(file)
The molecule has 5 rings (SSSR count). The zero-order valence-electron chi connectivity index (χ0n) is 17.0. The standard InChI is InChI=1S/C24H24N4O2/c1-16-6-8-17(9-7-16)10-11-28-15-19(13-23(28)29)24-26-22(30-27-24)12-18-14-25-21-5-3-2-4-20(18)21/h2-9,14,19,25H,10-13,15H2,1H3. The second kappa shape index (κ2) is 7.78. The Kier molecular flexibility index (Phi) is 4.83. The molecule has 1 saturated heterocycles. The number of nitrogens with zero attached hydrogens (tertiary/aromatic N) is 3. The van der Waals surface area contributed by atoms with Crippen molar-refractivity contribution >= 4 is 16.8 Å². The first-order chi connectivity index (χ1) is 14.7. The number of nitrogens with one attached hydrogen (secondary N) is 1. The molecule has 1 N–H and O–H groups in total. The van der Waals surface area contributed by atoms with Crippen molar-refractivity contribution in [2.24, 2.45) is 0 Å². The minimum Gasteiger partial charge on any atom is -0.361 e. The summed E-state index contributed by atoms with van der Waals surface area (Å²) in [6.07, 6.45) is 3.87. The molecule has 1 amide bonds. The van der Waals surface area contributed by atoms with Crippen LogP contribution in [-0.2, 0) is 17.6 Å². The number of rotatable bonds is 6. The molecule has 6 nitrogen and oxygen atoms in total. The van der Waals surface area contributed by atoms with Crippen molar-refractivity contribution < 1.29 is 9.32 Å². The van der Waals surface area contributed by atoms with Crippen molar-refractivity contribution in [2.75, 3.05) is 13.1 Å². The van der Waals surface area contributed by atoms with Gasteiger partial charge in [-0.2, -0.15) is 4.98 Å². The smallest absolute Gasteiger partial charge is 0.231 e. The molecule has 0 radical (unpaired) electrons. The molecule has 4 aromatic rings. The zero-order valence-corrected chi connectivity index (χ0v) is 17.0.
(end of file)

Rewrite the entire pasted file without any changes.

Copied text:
The molecule has 5 rings (SSSR count). The zero-order valence-electron chi connectivity index (χ0n) is 17.0. The standard InChI is InChI=1S/C24H24N4O2/c1-16-6-8-17(9-7-16)10-11-28-15-19(13-23(28)29)24-26-22(30-27-24)12-18-14-25-21-5-3-2-4-20(18)21/h2-9,14,19,25H,10-13,15H2,1H3. The second kappa shape index (κ2) is 7.78. The Kier molecular flexibility index (Phi) is 4.83. The molecule has 1 saturated heterocycles. The number of nitrogens with zero attached hydrogens (tertiary/aromatic N) is 3. The van der Waals surface area contributed by atoms with Crippen molar-refractivity contribution >= 4 is 16.8 Å². The first-order chi connectivity index (χ1) is 14.7. The number of nitrogens with one attached hydrogen (secondary N) is 1. The molecule has 1 N–H and O–H groups in total. The van der Waals surface area contributed by atoms with Crippen molar-refractivity contribution in [2.24, 2.45) is 0 Å². The minimum Gasteiger partial charge on any atom is -0.361 e. The summed E-state index contributed by atoms with van der Waals surface area (Å²) in [6.07, 6.45) is 3.87. The molecule has 1 amide bonds. The van der Waals surface area contributed by atoms with Crippen LogP contribution in [-0.2, 0) is 17.6 Å². The number of rotatable bonds is 6. The molecule has 6 nitrogen and oxygen atoms in total. The van der Waals surface area contributed by atoms with Crippen molar-refractivity contribution < 1.29 is 9.32 Å². The van der Waals surface area contributed by atoms with Crippen molar-refractivity contribution in [2.75, 3.05) is 13.1 Å². The van der Waals surface area contributed by atoms with Gasteiger partial charge in [-0.2, -0.15) is 4.98 Å². The smallest absolute Gasteiger partial charge is 0.231 e. The molecule has 0 radical (unpaired) electrons. The molecule has 4 aromatic rings. The zero-order valence-corrected chi connectivity index (χ0v) is 17.0.